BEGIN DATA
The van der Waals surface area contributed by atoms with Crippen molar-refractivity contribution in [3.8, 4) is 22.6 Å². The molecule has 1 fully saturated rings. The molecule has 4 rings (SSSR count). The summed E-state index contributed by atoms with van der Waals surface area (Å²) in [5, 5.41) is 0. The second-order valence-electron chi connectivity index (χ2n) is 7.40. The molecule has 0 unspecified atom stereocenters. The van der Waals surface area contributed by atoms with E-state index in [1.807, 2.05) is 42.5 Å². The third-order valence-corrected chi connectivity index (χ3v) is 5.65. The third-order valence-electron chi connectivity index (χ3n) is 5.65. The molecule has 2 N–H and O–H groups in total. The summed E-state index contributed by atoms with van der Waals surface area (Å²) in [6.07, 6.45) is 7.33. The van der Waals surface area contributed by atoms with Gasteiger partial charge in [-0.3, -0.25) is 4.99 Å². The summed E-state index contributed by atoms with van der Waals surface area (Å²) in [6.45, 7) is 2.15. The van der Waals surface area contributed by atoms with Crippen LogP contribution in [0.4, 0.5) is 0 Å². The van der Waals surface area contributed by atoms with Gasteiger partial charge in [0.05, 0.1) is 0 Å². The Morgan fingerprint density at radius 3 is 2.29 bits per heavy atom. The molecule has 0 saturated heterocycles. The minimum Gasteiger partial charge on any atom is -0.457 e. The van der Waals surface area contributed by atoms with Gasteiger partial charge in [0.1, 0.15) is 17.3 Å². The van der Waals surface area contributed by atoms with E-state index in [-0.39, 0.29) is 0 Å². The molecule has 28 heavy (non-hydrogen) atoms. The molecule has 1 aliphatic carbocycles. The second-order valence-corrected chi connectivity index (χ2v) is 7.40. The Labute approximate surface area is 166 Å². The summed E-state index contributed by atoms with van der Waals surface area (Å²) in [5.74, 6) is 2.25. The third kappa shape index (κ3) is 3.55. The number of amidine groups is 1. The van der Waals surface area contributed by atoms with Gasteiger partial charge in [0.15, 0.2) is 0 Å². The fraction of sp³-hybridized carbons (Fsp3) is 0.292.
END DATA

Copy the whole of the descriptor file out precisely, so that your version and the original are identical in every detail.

The van der Waals surface area contributed by atoms with Crippen molar-refractivity contribution in [3.8, 4) is 22.6 Å². The molecule has 1 fully saturated rings. The molecule has 4 rings (SSSR count). The summed E-state index contributed by atoms with van der Waals surface area (Å²) in [5, 5.41) is 0. The second-order valence-electron chi connectivity index (χ2n) is 7.40. The molecule has 0 unspecified atom stereocenters. The van der Waals surface area contributed by atoms with E-state index in [1.807, 2.05) is 42.5 Å². The third-order valence-corrected chi connectivity index (χ3v) is 5.65. The third-order valence-electron chi connectivity index (χ3n) is 5.65. The molecule has 2 N–H and O–H groups in total. The summed E-state index contributed by atoms with van der Waals surface area (Å²) in [6.07, 6.45) is 7.33. The van der Waals surface area contributed by atoms with Gasteiger partial charge in [-0.3, -0.25) is 4.99 Å². The summed E-state index contributed by atoms with van der Waals surface area (Å²) in [6.45, 7) is 2.15. The van der Waals surface area contributed by atoms with Crippen LogP contribution in [0.4, 0.5) is 0 Å². The van der Waals surface area contributed by atoms with Gasteiger partial charge in [0.05, 0.1) is 0 Å². The Morgan fingerprint density at radius 3 is 2.29 bits per heavy atom. The molecule has 0 saturated heterocycles. The minimum Gasteiger partial charge on any atom is -0.457 e. The van der Waals surface area contributed by atoms with Gasteiger partial charge in [0.1, 0.15) is 17.3 Å². The van der Waals surface area contributed by atoms with E-state index in [-0.39, 0.29) is 0 Å². The molecule has 28 heavy (non-hydrogen) atoms. The molecule has 1 aliphatic carbocycles. The second-order valence-corrected chi connectivity index (χ2v) is 7.40. The Labute approximate surface area is 166 Å². The summed E-state index contributed by atoms with van der Waals surface area (Å²) in [5.74, 6) is 2.25. The third kappa shape index (κ3) is 3.55. The number of amidine groups is 1. The van der Waals surface area contributed by atoms with Gasteiger partial charge in [0.15, 0.2) is 0 Å². The fraction of sp³-hybridized carbons (Fsp3) is 0.292.